Enabling the right multilingual technology will ensure access to a larger consumer base for businesses offering services such as online shopping, job and matrimonial searches, and cab and auto bookings.
Our family driver in Bangalore, Bipen Mahapatra, hails from Cuttack, Orissa. While his native language is Oriya, he speaks a bit of English and Hindi. His 24-year-old daughter, Shabonti Mahapatra, works for an IT company in Mumbai. Like most Indian women of that age, she is being nudged by her parents to find a life partner.
Shabonti asked her parents to “find” her a match online and to send her their recommendations. Her parents promptly signed up on a marriage portal, only to find much to their disappointment that the classifieds were in English. Bipen later expressed his vexation at being unable to navigate the site satisfactorily because of language impediments.
Thimmaya, an electrical engineering graduate from the little town of Pennadam in Tamil Nadu, aspires to move to Chennai for better job prospects. He hoped that if he registered with job classifieds sites, it would be easier to look for a blue collared job. But to his utter frustration, the sites were in English, a language he neither speaks nor reads.
The above two examples highlight the importance of language for classifieds businesses to communicate with their target audience.
The Indian classifieds market is rapidly growing and is expected to touch revenues of close to Rs 8,000 crores by 2020. The reasons for this growth are several: increase in urbanisation and disposable income, a large chunk of the population being youth, and lastly and more importantly, the increasing use of smartphones and internet penetration.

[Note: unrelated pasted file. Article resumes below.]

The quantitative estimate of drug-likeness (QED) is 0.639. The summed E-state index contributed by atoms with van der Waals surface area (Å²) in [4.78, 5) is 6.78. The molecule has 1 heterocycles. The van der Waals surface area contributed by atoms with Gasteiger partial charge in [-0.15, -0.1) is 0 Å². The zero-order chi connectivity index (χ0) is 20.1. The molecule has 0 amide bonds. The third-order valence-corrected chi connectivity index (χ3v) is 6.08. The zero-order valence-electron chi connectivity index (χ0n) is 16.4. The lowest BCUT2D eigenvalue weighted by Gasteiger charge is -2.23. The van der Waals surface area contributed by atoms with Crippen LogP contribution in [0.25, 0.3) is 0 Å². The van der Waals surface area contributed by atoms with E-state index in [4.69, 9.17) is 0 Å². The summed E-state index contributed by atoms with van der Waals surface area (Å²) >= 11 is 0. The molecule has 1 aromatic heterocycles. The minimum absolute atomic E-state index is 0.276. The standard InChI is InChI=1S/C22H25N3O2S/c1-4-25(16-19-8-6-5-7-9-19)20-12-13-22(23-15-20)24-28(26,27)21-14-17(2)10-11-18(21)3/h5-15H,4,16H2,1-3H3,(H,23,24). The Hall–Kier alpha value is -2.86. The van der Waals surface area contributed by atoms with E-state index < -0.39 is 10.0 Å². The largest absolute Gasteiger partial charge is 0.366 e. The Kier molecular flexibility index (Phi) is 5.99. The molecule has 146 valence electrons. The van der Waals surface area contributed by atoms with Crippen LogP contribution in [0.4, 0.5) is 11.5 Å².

Those who have recognized this potential include the two biggest horizontal platforms in the online advertising market, OLX and Quikr. Horizontal platforms have no single specialisation and include a variety of services (such as jobs, automobiles, real estate, etc.). They also stand to benefit the most by attracting most users because of their vast repertoire. Recognising this language gap, some Indian businesses like OLX (available in Hindi) and Quikr (available in 7 languages) have already gone multilingual.
Vertical advertisers, which concentrate on one specific product, have been slower to catch on despite the tremendous potential. None of the real estate, jobs and recruitments or matrimonial sites have been localised so far.
However, growing numbers indicate that a shift is imminent: a study by KPMG and Google pegged revenues of online recruitment classifieds at Rs 726 crore in 2015 and project as much as Rs 1500 crore in 2020. Government initiatives like ‘Make in India’and ‘Start up India’ will also provide an impetus to growth in online recruitment sector.
A study by IAMAI claims that increase in local language content on the internet will lead to a growth of 39 percent in the internet user base. According to the report, rural India will be the primary driver of this growth (75 percent) while the growth will be 16 percent in urban India.
If only Bipen could have browsed the matrimonial site in Oriya, he would have had a much easier experience in finding a suitor for his daughter!
If brands and businesses want to increase their market share, they must aim to increase their share in the consumer’s heart. And the way to a customer’s heart is through their language.
(Disclaimer: The views and opinions expressed in this article are those of the author and do not necessarily reflect the views of YourStory.)